Personally I'm not that concerned with the children being questioned, even though I do think there was problems with the way the questioning was handled. I understand that parents and principals question students all the time, and the school was not able to disclose the reason for the questions, and waiting for parents to make themselves available could prevent the school from getting answers as quickly as possible while the tests were still fresh in the children's minds.

But during the discussions someone shouted out a question that got me thinking. Someone asked "what did they [the principal] ask them [the students]?" After everyone else had their say at the podium to point out some apparent disparities:

All along the superintendent insisted that they adhering to mandated processes and were following best practices. However, when Mrs. Garcia, the principal, questioned the children she did not record the conversations. She only took hand written notes. The only witness she brought with her was a board member who is retiring from the position at the end of this term. So we will never have any evidence of how, exactly the questions were asked, and what exactly were the answers.For instance, did the principal ask "did your teacher help you with the state exams?" Did the children answer "yes" meaning that their teacher had been helping them all year? We'll never know.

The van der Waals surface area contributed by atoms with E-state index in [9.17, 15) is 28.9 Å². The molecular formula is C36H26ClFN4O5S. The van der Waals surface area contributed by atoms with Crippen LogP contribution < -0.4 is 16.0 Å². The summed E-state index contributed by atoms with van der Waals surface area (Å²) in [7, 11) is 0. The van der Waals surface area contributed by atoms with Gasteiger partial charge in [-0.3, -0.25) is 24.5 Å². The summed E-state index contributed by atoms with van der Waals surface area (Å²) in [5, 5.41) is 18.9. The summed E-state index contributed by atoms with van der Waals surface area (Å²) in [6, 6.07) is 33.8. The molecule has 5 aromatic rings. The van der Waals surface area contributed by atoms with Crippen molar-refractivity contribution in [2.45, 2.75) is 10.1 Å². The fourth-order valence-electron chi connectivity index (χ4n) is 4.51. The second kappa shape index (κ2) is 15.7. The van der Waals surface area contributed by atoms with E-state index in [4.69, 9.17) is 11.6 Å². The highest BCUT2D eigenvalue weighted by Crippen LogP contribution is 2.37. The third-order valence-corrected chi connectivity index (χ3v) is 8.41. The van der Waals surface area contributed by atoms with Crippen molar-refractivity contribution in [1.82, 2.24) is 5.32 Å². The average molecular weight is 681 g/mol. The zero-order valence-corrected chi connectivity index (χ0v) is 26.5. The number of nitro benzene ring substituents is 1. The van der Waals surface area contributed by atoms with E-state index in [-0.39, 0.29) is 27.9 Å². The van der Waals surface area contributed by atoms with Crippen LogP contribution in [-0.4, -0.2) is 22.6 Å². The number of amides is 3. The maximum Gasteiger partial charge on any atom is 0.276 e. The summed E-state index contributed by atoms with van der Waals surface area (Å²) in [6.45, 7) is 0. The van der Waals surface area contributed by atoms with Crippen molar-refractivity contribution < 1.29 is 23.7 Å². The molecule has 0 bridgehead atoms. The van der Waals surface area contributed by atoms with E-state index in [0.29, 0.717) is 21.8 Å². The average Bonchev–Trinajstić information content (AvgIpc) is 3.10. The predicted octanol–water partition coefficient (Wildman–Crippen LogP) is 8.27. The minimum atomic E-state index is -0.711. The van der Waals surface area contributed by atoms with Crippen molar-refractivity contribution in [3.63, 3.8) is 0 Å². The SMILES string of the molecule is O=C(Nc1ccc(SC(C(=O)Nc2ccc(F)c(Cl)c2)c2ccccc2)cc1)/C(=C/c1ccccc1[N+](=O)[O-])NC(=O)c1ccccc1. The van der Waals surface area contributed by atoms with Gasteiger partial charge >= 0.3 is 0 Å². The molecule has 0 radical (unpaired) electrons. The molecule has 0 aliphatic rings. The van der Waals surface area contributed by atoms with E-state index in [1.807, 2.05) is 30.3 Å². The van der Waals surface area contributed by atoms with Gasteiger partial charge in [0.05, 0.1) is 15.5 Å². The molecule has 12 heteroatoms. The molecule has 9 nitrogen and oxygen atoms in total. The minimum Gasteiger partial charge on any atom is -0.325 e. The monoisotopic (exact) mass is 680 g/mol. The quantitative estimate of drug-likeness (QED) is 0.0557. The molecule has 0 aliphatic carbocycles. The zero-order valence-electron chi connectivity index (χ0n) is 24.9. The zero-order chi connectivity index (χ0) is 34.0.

The superintendent, Dr. Alvarez, responding to accusations that the children were told for days that their teacher was sick, stated that his understanding is that when the principal came to the classes she read a prepared statement that explained that the teacher had been reassigned. However, all these parent's children claimed that she said their teacher was sick.

The superintendent was under the impression that the classes were provided with a single substitute teacher on the first day their teacher was reassigned who maintained a steady curriculum. However, my son's class had a total of six substitute teachers and it was weeks before anything resembling regular schoolwork resumed.

I hope the board took note of these disparities and strongly consider the accuracy of their information. Unfortunately the principal was not there to address them.

Here's the video from the meeting:

Update: On June 25, 2013 we returned to the school board to advocate for our teachers again and try to reach some conclusion.